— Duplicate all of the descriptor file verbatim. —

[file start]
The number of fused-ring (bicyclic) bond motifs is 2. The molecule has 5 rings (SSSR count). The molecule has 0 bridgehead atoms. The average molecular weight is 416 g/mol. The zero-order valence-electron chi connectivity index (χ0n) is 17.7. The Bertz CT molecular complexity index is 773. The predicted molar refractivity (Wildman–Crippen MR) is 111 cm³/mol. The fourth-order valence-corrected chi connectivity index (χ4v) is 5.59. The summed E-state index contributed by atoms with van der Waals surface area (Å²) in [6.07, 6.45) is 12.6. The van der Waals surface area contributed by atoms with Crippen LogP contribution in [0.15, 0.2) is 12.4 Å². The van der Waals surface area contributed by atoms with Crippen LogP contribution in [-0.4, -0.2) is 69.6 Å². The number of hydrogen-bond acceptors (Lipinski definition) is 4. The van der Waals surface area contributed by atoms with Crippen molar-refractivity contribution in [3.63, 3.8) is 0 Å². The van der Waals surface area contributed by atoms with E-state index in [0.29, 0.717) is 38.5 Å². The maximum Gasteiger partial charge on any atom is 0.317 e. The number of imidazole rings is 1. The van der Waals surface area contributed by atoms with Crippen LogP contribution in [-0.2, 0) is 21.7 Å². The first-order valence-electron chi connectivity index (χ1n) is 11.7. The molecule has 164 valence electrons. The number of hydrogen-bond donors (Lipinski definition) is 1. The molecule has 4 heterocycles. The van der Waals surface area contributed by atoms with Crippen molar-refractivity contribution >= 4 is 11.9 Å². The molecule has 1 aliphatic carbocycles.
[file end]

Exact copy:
The number of fused-ring (bicyclic) bond motifs is 2. The molecule has 5 rings (SSSR count). The molecule has 0 bridgehead atoms. The average molecular weight is 416 g/mol. The zero-order valence-electron chi connectivity index (χ0n) is 17.7. The Bertz CT molecular complexity index is 773. The predicted molar refractivity (Wildman–Crippen MR) is 111 cm³/mol. The fourth-order valence-corrected chi connectivity index (χ4v) is 5.59. The summed E-state index contributed by atoms with van der Waals surface area (Å²) in [6.07, 6.45) is 12.6. The van der Waals surface area contributed by atoms with Crippen LogP contribution in [0.15, 0.2) is 12.4 Å². The van der Waals surface area contributed by atoms with Crippen LogP contribution in [-0.4, -0.2) is 69.6 Å². The number of hydrogen-bond acceptors (Lipinski definition) is 4. The van der Waals surface area contributed by atoms with Crippen molar-refractivity contribution in [3.63, 3.8) is 0 Å². The van der Waals surface area contributed by atoms with E-state index in [0.29, 0.717) is 38.5 Å². The maximum Gasteiger partial charge on any atom is 0.317 e. The number of imidazole rings is 1. The van der Waals surface area contributed by atoms with Crippen LogP contribution in [-0.2, 0) is 21.7 Å². The first-order valence-electron chi connectivity index (χ1n) is 11.7. The molecule has 164 valence electrons. The number of hydrogen-bond donors (Lipinski definition) is 1. The molecule has 4 heterocycles. The van der Waals surface area contributed by atoms with Crippen molar-refractivity contribution >= 4 is 11.9 Å². The molecule has 1 aliphatic carbocycles.